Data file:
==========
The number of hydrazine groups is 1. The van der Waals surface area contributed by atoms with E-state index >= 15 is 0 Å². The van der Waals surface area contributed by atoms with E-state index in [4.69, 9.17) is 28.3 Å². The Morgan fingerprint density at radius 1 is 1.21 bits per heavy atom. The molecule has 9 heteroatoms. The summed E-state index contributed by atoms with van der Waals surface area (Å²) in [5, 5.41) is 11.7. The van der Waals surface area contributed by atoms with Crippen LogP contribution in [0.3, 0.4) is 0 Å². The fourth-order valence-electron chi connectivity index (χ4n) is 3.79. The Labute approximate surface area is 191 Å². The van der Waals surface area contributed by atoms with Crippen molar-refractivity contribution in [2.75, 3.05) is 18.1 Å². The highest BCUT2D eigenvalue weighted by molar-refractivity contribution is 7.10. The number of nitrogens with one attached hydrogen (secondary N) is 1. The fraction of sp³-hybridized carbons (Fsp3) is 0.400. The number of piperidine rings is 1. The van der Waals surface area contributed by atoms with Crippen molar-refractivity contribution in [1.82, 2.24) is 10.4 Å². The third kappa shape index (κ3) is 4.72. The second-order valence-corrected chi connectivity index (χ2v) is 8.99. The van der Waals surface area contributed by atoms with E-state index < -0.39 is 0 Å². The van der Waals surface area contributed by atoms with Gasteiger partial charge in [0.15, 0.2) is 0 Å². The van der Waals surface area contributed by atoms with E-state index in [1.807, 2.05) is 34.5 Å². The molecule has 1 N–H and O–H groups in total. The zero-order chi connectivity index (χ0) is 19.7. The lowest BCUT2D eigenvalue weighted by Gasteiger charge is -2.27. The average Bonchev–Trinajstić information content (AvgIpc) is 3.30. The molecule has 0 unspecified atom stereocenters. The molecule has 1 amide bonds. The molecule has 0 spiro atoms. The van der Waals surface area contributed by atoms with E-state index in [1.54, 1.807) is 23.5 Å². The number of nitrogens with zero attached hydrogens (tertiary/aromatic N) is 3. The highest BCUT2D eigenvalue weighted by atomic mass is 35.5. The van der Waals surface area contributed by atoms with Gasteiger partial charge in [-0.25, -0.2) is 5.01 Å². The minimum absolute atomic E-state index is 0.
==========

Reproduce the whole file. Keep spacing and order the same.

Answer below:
The number of hydrazine groups is 1. The van der Waals surface area contributed by atoms with E-state index >= 15 is 0 Å². The van der Waals surface area contributed by atoms with E-state index in [4.69, 9.17) is 28.3 Å². The Morgan fingerprint density at radius 1 is 1.21 bits per heavy atom. The molecule has 9 heteroatoms. The summed E-state index contributed by atoms with van der Waals surface area (Å²) in [5, 5.41) is 11.7. The van der Waals surface area contributed by atoms with Crippen LogP contribution in [0.3, 0.4) is 0 Å². The fourth-order valence-electron chi connectivity index (χ4n) is 3.79. The Labute approximate surface area is 191 Å². The van der Waals surface area contributed by atoms with Crippen molar-refractivity contribution in [2.75, 3.05) is 18.1 Å². The highest BCUT2D eigenvalue weighted by molar-refractivity contribution is 7.10. The number of nitrogens with one attached hydrogen (secondary N) is 1. The fraction of sp³-hybridized carbons (Fsp3) is 0.400. The number of piperidine rings is 1. The van der Waals surface area contributed by atoms with Crippen molar-refractivity contribution in [1.82, 2.24) is 10.4 Å². The third kappa shape index (κ3) is 4.72. The second-order valence-corrected chi connectivity index (χ2v) is 8.99. The van der Waals surface area contributed by atoms with E-state index < -0.39 is 0 Å². The van der Waals surface area contributed by atoms with Gasteiger partial charge in [0.15, 0.2) is 0 Å². The van der Waals surface area contributed by atoms with E-state index in [1.807, 2.05) is 34.5 Å². The molecule has 1 N–H and O–H groups in total. The zero-order chi connectivity index (χ0) is 19.7. The lowest BCUT2D eigenvalue weighted by Gasteiger charge is -2.27. The average Bonchev–Trinajstić information content (AvgIpc) is 3.30. The molecule has 0 unspecified atom stereocenters. The molecule has 1 amide bonds. The molecule has 0 spiro atoms. The van der Waals surface area contributed by atoms with E-state index in [1.54, 1.807) is 23.5 Å². The number of nitrogens with zero attached hydrogens (tertiary/aromatic N) is 3. The highest BCUT2D eigenvalue weighted by atomic mass is 35.5. The van der Waals surface area contributed by atoms with Gasteiger partial charge in [-0.25, -0.2) is 5.01 Å². The minimum absolute atomic E-state index is 0.